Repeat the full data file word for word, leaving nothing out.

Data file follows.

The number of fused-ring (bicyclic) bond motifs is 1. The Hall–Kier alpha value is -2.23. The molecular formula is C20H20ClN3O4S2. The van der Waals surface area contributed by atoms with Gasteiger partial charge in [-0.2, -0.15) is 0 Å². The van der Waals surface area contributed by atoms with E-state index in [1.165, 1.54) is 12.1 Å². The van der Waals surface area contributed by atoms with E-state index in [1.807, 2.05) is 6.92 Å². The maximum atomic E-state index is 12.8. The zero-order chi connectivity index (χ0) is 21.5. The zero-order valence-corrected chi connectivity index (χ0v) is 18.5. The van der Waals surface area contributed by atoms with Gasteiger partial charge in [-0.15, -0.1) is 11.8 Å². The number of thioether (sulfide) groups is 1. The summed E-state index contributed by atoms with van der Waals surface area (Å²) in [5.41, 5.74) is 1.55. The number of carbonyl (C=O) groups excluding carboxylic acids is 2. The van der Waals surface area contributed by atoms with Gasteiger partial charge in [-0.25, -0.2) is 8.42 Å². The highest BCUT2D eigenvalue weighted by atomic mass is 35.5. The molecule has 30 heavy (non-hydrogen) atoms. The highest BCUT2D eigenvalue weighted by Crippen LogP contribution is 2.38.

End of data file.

The number of fused-ring (bicyclic) bond motifs is 1. The Hall–Kier alpha value is -2.23. The molecular formula is C20H20ClN3O4S2. The van der Waals surface area contributed by atoms with Gasteiger partial charge in [-0.2, -0.15) is 0 Å². The van der Waals surface area contributed by atoms with E-state index in [1.165, 1.54) is 12.1 Å². The van der Waals surface area contributed by atoms with E-state index in [1.807, 2.05) is 6.92 Å². The maximum atomic E-state index is 12.8. The zero-order chi connectivity index (χ0) is 21.5. The zero-order valence-corrected chi connectivity index (χ0v) is 18.5. The van der Waals surface area contributed by atoms with Gasteiger partial charge in [-0.15, -0.1) is 11.8 Å². The number of thioether (sulfide) groups is 1. The summed E-state index contributed by atoms with van der Waals surface area (Å²) in [5.41, 5.74) is 1.55. The number of carbonyl (C=O) groups excluding carboxylic acids is 2. The van der Waals surface area contributed by atoms with Gasteiger partial charge in [-0.25, -0.2) is 8.42 Å². The highest BCUT2D eigenvalue weighted by atomic mass is 35.5. The molecule has 30 heavy (non-hydrogen) atoms. The highest BCUT2D eigenvalue weighted by Crippen LogP contribution is 2.38.